We need to refocus our discussion about Police Departments back to public safety, as this vital service must be the primary concern of any and every decision around policing.
Militarization of our police forces around the country is an example of how we have stepped away from this concept. For example, at one time the LAUSD Police Force had three grenade launchers and a tank. This was corrected but still serves as an example of where policing went drastically beyond protecting public safety. It implies that Police are at war with the people they are supposed to be serving. During the recent protests against police brutality, police departments around the county deliberately presented themselves as a wartime army. It is understandable that people are now frightened of what police will do and uncertain of their safety. While Burbank Police Department (BPD) has respectfully protected our local protests, this fear remains in our community. Building community trust should be paramount at this time.
In order to build that trust, now is the time to ensure that the protection of public safety coincides with the protection of civil rights and human rights. BPD can do this by specifically showing and not just saying that they are dedicated to delivering fairness, equity, procedural justice, transparency, and accountability.
One important way the public expresses its perception of its local Police Department is through complaints. In 2018, there were 18 complaints of discrimination and/or harassment against the BPD. All 18 were determined by BPD to be unfounded, which they define as the act did not occur or was frivolous. The fact that every complaint was deemed unfounded is worthy of explanation and investigation. Perhaps BPD is not considering what this reflects about its perception of our community. There is no transparency to this statistic. How can the public trust these conclusions, especially considering that we hearing an entirely different story from our Black neighbors about their experiences with BPD?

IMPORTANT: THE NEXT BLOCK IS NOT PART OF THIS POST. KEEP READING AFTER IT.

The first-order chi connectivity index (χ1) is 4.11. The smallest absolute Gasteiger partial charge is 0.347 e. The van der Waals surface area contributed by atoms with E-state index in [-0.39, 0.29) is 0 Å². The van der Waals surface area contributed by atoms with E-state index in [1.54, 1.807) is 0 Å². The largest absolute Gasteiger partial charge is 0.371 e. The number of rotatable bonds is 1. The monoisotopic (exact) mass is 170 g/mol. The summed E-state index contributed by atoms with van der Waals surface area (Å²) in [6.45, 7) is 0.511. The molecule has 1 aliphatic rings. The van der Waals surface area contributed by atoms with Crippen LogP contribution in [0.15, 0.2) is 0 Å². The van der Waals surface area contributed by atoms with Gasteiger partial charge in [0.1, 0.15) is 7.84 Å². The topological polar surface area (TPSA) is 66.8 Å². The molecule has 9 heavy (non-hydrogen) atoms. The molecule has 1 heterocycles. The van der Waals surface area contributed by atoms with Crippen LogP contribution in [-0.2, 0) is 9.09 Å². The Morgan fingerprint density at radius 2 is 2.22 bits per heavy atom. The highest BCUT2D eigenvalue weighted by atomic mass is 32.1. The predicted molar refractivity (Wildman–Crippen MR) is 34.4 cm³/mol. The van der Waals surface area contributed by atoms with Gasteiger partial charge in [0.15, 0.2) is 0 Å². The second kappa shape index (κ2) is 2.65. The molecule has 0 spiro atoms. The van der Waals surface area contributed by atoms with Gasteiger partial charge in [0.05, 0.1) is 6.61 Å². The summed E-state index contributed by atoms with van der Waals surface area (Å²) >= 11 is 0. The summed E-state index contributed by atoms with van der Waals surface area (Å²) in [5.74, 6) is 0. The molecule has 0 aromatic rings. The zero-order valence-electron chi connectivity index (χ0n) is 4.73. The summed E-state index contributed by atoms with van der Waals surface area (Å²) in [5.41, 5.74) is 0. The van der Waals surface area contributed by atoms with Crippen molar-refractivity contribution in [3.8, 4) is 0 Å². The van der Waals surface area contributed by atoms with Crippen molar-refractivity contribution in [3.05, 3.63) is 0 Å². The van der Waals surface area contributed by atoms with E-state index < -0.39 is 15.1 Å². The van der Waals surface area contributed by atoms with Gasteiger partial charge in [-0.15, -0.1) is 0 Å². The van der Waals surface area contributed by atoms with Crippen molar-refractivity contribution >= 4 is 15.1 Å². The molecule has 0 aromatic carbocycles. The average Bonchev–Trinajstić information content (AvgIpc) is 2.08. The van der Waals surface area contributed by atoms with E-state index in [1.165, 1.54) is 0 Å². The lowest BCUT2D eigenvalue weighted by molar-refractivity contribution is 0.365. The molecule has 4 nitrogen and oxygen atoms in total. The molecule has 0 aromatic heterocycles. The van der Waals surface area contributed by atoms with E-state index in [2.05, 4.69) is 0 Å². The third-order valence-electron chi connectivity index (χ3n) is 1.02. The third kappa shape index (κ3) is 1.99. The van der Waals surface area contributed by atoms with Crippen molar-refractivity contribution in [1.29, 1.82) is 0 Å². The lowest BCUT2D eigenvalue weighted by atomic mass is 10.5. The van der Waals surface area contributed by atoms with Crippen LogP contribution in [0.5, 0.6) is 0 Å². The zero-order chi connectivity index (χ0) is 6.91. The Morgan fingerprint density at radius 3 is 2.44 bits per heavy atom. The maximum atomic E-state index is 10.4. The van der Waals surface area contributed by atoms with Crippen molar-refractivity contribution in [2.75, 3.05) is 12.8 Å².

It is a fact that neighbor disputes, mental health crises, and other situations that do not involve public safety have been thrown onto the long list of responsibilities given to Police Departments over many years. This has resulted in a “culture that positions officers as ‘warriors’ who enforce the law rather than as ‘guardians” of public safety.’” Police officers are often ill-equipped and not trained to handle situations that require patient, diagnostic problem-solving as opposed to protecting the public. Let’s move these responsibilities to those who are experts in those fields rather than criminalize these situations and at the same time, move funding from Police Departments to those experts. This is what is meant by “defund the police”. It is not abolishing Police; it is shifting resources to help the community at large.
Many say that people should go through the Police Community Academy, go to Coffee with a Cop, and participate in the BPD outreach programs. But in these turbulent times, BPD needs to connect with the entire community, not just those who are available at the convenience of BPD. Outreach means “to surpass in reach”. BPD needs to reach out and listen to our neighbors who are now beginning to speak about their experiences. One option is regular public town halls at times and places convenient for the different sections of our community. The emphasis should be residents’ experiences and what they think about policing in Burbank. We need to see BPD learn about us and from us, and then real, productive and lasting dialogue and a beneficial rebuilding of trust can begin.
 New Era of Public Safety: A Guide to Fair, Safe, and Effective Community Policing. (2019). Retrieved from https://civilrights.org/edfund/resource/new-era-of-public-safety-a-guide-to-fair-safe-and-effective-community-policing/